Why did you come when the trees were bare?
Why did you come with the wintry air?
When the faint note dies in the robin’s throat,
And the gables drip and the white flakes float?
What a strange, strange season to choose to come,
When the heavens are blind and the earth is dumb:
When nought is left living to dirge the dead,
And even the snowdrop keeps its bed!
Could you not come when woods are green?
Could you not come when lambs are seen?
When the primrose laughs from its childlike sleep,
And the violets hide and the bluebells peep?
When the air as your breath is sweet, and skies
Have all but the soul of your limpid eyes,
And the year, growing confident day by day,
Weans lusty June from the breast of May?
Yet had you come then, the lark had lent
In vain his music, the thorn its scent,
In vain the woodbine budded, in vain
The rippling smile of the April rain.
Your voice would have silenced merle and thrush,
And the rose outbloomed would have blushed to blush,
And Summer, seeing you, paused, and known
That the glow of your beauty outshone its own.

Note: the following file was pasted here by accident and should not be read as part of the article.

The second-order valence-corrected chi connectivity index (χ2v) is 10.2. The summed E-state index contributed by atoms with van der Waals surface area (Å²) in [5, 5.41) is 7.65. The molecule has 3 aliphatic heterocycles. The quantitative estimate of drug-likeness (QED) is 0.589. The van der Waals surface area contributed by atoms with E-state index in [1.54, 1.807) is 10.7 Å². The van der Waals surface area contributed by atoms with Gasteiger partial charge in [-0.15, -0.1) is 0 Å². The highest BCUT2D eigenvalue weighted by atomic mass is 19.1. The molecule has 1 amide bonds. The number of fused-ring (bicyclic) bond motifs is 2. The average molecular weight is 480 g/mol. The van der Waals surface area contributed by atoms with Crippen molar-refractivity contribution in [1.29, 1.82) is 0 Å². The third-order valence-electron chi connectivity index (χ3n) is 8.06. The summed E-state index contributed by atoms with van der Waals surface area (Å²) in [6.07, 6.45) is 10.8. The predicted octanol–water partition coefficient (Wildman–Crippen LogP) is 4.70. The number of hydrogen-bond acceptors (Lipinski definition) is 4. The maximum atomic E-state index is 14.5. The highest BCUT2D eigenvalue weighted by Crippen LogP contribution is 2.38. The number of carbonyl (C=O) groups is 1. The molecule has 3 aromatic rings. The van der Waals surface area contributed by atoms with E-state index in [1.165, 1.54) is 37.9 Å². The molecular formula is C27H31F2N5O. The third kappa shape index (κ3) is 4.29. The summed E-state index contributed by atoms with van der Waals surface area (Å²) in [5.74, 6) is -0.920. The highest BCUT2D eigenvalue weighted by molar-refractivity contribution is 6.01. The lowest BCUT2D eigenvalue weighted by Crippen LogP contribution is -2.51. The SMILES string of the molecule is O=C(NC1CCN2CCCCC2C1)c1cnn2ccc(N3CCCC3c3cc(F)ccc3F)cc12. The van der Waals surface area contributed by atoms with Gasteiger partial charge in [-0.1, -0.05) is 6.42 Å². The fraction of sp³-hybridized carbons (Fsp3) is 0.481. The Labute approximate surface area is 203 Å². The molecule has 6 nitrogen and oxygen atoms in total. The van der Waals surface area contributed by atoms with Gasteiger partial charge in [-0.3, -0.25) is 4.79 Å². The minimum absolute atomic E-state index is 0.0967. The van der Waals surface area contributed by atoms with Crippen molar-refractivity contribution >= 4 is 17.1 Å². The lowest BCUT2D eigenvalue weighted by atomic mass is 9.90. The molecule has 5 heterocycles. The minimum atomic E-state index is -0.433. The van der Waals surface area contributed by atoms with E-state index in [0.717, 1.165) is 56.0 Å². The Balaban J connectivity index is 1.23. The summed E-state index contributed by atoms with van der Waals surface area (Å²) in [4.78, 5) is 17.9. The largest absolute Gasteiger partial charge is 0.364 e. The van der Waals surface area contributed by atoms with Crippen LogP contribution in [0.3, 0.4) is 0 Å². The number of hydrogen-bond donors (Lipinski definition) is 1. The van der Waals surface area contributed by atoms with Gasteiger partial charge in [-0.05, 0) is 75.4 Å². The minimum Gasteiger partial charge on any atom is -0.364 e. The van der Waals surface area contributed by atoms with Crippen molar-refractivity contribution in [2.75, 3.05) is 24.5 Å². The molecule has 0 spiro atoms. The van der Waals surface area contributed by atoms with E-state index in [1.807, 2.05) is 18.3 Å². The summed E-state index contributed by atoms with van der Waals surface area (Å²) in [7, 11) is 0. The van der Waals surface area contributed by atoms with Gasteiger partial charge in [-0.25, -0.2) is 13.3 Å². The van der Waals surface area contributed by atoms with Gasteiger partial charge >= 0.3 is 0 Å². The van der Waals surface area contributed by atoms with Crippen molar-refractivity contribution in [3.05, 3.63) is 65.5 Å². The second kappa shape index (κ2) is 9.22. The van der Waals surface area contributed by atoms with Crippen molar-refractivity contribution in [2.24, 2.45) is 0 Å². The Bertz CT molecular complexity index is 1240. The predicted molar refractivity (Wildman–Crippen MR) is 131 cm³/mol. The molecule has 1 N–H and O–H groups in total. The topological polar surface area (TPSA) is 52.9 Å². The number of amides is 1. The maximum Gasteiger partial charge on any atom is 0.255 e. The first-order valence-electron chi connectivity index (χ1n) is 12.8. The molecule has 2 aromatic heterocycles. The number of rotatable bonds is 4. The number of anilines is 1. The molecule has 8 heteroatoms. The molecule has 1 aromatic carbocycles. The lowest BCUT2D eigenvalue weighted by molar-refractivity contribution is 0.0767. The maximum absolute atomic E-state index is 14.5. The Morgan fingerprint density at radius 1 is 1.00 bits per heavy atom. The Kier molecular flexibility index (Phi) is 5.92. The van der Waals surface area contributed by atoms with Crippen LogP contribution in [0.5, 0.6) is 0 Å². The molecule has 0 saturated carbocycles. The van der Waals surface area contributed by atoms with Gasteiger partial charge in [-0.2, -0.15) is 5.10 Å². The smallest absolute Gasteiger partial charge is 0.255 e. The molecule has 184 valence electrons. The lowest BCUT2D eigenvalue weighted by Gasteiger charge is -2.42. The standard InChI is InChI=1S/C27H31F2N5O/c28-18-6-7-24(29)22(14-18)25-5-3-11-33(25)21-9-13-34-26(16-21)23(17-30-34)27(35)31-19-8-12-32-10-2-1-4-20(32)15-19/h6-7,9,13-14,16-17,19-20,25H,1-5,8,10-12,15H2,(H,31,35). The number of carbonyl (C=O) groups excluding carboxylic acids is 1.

So, timely you came, and well you chose,
You came when most needed, my winter rose.
From the snow I pluck you, and fondly press
Your leaves ‘twixt the leaves of my leaflessness.
Alfred Austin (1835 – 1913)
An English poet and journalist who succeeded Alfred, Lord Tennyson, as poet laureate. His acerbic criticism and jingoistic verse in the 1870s led Robert Browning to dismiss him as a “Banjo-Byron,” and his appointment to the laureateship in 1896 was much mocked. He also published a series of stiff verse dramas, some novels, and a good deal of lyrical but very minor nature poetry. A patriotic poet of the most confident phase of the British Empire, his work lacked the resonance of Rudyard Kipling’s. (Annotated biography courtesy of Encyclopedia Britannica, with edits.)